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Price Simmons
1897-1918

"The first one that died sure unnerved me—I had to go to the nurses’ quarters and cry it out."

from a volunteer nurse’s letter during the 1918 Influenza Epidemic, National Archives and Records Administration

Price Simmons’ parents were Sebaldus (“Bal”) Simmons and Della Delzenia (“Zena”) Lambert Simmons, who were married on June 15, 1893, in Pendleton County, West Virginia. Price was born on March 4, 1897, at Zigler in Pendleton County. His siblings were: Eva Mae (Mrs. Truman Arbogast), Millie Virginia (Mrs. Foster E. Nelson), Mary Edna (Mrs. John Robert Warner), Jessie J. (Mrs. William Owen Sponaugle), Zena Dayton (Mrs. William Arthur Hartman), Earlie Lee, Anna Clara, Olin Browning, and Erma.

Following the sinking of American merchant ships by German submarines, the United States declared war against Germany on April 6, 1917. When the call for volunteers failed to produce the needed one million troops to support the war effort, the Selective Service instituted a draft. Three registrations for the World War I draft occurred between 1917 and 1918. The first was held on June 5, 1917, for men ages 21 through 31. The second was held on June 5, 1918, for men who had turned 21 since the first registration. The third registration was held on September 12, 1918, for men ages 18 through 45.

Price, whose twenty-first birthday was in March of 1918, registered at the Pendleton County Draft Board at Franklin on June 5, 1918. He stated that he was employed at that time by Mrs. Jane Judy at Circleville in Randolph County. His registration card notes that he was short and of medium stature. His eyes were blue and he had light brown hair. Lacking photos of so many of the men of the World War I era, the draft registration cards become the source of much descriptive data.

draft registration

World War I draft registration card for Price Simmons. National Archives and Records Administration


When Price entered the U.S. Army, he was assigned to the Headquarters Detachment of the 17th Infantry Replacement Battalion, part of the 17th Regular Army Division, which was known as the “Thunderbolt” Division. The 17th Division was established in August 1918, and it underwent extensive training in preparation for service in Europe, but was never actually deployed because of the Armistice of November 1918.
Boys of '17

Pendleton County’s “Boys of ’17.” Courtesy Pendleton County Historical Society.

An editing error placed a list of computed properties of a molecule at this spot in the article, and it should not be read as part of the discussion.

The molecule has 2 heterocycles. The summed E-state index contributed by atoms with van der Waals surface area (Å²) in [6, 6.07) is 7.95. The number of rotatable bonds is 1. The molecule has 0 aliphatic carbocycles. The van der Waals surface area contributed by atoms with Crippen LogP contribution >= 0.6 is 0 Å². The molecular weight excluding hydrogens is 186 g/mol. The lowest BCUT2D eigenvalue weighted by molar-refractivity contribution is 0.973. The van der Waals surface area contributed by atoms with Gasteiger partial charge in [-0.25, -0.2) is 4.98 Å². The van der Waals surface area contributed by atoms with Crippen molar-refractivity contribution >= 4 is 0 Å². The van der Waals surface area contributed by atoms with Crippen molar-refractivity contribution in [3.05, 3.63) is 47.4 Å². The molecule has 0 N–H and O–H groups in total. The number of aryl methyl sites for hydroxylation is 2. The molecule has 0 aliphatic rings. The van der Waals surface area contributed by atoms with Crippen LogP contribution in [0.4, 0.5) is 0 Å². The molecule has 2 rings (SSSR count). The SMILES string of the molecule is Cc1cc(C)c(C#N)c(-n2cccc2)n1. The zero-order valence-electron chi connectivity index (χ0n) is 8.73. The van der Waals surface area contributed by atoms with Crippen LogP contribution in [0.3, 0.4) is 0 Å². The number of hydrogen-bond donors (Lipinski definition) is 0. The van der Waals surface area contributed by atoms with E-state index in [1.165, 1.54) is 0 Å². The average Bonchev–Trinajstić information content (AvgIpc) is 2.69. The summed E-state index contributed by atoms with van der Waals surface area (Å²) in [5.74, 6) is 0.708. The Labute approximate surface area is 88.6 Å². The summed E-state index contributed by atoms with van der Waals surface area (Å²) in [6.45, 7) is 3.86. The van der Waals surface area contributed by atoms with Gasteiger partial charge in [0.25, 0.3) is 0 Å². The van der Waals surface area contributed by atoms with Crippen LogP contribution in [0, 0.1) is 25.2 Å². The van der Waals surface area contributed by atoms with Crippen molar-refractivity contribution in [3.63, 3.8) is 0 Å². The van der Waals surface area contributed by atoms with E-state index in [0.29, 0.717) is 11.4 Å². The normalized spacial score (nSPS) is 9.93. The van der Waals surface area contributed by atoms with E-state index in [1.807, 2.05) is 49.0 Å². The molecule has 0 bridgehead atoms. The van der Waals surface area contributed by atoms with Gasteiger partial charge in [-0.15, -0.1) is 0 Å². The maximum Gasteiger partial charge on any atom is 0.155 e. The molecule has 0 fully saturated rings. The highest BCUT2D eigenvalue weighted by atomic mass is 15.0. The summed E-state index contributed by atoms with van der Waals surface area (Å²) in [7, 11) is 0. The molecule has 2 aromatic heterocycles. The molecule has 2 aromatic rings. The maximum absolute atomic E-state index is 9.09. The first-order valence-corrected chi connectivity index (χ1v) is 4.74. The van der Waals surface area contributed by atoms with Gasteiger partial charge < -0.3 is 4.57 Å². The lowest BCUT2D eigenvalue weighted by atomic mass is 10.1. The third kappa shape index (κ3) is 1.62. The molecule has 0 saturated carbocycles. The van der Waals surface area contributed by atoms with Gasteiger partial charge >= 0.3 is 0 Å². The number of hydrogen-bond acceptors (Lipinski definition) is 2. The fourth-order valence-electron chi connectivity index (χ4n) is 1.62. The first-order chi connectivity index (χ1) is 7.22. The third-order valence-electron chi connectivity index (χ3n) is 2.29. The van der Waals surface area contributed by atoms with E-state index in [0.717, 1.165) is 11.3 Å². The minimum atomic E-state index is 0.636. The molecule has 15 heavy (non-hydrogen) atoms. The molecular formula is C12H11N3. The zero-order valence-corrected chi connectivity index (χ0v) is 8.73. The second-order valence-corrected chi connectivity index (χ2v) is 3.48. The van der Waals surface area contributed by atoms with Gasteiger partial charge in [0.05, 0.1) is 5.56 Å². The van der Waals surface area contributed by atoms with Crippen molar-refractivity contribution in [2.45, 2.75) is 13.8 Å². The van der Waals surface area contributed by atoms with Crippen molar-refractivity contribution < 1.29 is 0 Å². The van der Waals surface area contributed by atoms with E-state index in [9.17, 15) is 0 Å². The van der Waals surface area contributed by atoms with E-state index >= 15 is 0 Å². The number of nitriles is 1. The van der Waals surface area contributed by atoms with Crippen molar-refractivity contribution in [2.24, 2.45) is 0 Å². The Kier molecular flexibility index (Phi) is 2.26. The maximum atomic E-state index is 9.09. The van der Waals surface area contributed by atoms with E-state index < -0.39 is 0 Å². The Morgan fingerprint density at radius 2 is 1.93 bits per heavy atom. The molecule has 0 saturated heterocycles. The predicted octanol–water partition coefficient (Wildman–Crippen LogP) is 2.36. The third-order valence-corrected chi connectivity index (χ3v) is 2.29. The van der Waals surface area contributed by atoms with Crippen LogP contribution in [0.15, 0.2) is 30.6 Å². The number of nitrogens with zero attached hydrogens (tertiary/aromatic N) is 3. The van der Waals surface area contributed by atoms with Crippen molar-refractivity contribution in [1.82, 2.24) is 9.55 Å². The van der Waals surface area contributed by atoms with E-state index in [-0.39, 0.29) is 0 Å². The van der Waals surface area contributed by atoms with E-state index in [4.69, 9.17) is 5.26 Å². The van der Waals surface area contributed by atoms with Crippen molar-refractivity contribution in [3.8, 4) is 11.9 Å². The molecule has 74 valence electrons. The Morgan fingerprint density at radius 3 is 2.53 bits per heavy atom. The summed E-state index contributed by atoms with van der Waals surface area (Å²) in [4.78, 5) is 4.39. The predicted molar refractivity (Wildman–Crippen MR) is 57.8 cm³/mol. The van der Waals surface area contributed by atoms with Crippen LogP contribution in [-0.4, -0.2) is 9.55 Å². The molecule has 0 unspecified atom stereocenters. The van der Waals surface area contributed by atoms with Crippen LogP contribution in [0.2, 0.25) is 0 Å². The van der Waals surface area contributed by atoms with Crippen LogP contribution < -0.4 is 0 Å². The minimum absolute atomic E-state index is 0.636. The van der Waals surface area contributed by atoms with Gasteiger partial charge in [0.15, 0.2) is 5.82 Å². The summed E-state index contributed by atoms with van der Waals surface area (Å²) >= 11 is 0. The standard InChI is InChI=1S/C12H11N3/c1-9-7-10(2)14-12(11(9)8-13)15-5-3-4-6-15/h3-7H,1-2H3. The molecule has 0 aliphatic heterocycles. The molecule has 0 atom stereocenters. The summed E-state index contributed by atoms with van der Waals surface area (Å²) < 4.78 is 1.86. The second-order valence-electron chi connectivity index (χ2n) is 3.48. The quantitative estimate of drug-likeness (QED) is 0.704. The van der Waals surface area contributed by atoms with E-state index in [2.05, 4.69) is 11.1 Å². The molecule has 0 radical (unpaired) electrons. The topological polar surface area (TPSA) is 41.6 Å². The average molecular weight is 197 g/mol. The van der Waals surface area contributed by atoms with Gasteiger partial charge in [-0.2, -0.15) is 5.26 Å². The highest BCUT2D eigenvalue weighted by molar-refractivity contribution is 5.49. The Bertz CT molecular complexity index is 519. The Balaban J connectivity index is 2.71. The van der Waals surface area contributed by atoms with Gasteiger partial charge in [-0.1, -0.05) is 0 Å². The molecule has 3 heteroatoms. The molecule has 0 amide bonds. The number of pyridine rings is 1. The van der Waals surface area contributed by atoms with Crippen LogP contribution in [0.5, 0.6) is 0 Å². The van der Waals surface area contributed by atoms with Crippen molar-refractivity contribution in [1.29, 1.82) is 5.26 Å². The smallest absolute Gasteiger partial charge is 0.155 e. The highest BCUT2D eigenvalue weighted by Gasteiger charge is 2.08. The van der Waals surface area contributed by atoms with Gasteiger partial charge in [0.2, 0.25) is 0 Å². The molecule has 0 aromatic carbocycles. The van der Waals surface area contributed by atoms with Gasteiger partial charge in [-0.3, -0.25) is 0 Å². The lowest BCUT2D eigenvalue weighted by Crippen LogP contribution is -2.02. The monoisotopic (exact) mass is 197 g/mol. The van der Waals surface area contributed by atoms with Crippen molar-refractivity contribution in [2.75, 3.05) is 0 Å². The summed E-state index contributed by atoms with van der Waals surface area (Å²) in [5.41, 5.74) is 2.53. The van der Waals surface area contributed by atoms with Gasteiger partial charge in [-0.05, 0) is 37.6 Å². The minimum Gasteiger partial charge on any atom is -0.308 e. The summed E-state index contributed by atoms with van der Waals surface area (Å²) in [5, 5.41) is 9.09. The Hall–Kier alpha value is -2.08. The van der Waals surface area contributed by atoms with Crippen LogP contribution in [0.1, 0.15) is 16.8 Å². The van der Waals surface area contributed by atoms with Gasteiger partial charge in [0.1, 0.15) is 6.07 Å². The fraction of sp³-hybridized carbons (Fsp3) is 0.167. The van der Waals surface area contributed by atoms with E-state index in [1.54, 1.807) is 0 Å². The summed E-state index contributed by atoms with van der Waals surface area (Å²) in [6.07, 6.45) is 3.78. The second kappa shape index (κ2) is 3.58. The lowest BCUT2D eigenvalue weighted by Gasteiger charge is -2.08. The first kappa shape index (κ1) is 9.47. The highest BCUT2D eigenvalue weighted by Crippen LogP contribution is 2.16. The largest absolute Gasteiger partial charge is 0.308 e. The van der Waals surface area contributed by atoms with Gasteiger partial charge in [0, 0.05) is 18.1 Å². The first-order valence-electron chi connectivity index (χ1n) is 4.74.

On September 25, 1918, while stationed at Camp Lee, Virginia, Private Price Simmons died of pneumonia, a complication associated with the influenza pandemic of that year. While history tends to emphasize the deaths associated with combat in The Great War, equally tragic was the number of fatalities caused by the flu and resulting pneumonia, for which there was no vaccine at the time, and treatment was often not effective because of the multitude of victims and the rapid onset of symptoms. As one account states:

World War I claimed an estimated 16 million lives. The influenza epidemic that swept the world in 1918 killed an estimated 50 million people. One fifth of the world's population was attacked by this deadly virus. Within months, it had killed more people than any other illness in recorded history.

The plague emerged in two phases. In late spring of 1918, the first phase, known as the “three-day fever,” appeared without warning. Few deaths were reported. Victims recovered after a few days. When the disease surfaced again that fall, it was far more severe. Scientists, doctors, and health officials could not identify this disease which was striking so fast and so viciously, eluding treatment and defying control. Some victims died within hours of their first symptoms. Others succumbed after a few days; their lungs filled with fluid and they suffocated to death.

The plague did not discriminate. It was rampant in urban and rural areas, from the densely populated East coast to the remotest parts of Alaska. Young adults, usually unaffected by these types of infectious diseases, were among the hardest hit groups along with the elderly and young children. The flu afflicted over 25 percent of the U.S. population. In one year, the average life expectancy in the United States dropped by 12 years.

It is an oddity of history that the influenza epidemic of 1918 has been overlooked in the teaching of American history. Documentation of the disease is ample, as shown in the records selected from the holdings of the National Archives regional archives. Exhibiting these documents helps the epidemic take its rightful place as a major disaster in world history. (Source: National Archives and Records Administration, “The Deadly Virus: The Influenza Epidemic of 1918,” accessed 24 May 2016, https://www.archives.gov/exhibits/influenza-epidemic/.)

The body of Price Simmons was returned to Pendleton County, West Virginia, where he was laid to rest in the George Phares Cemetery #3 at Teter Gap.

Article prepared by Leon Armentrout, with editorial assistance from Patricia Richards McClure
May 2016

Honor...

Price Simmons

West Virginia Archives and History welcomes any additional information that can be provided about these veterans, including photographs, family names, letters and other relevant personal history.


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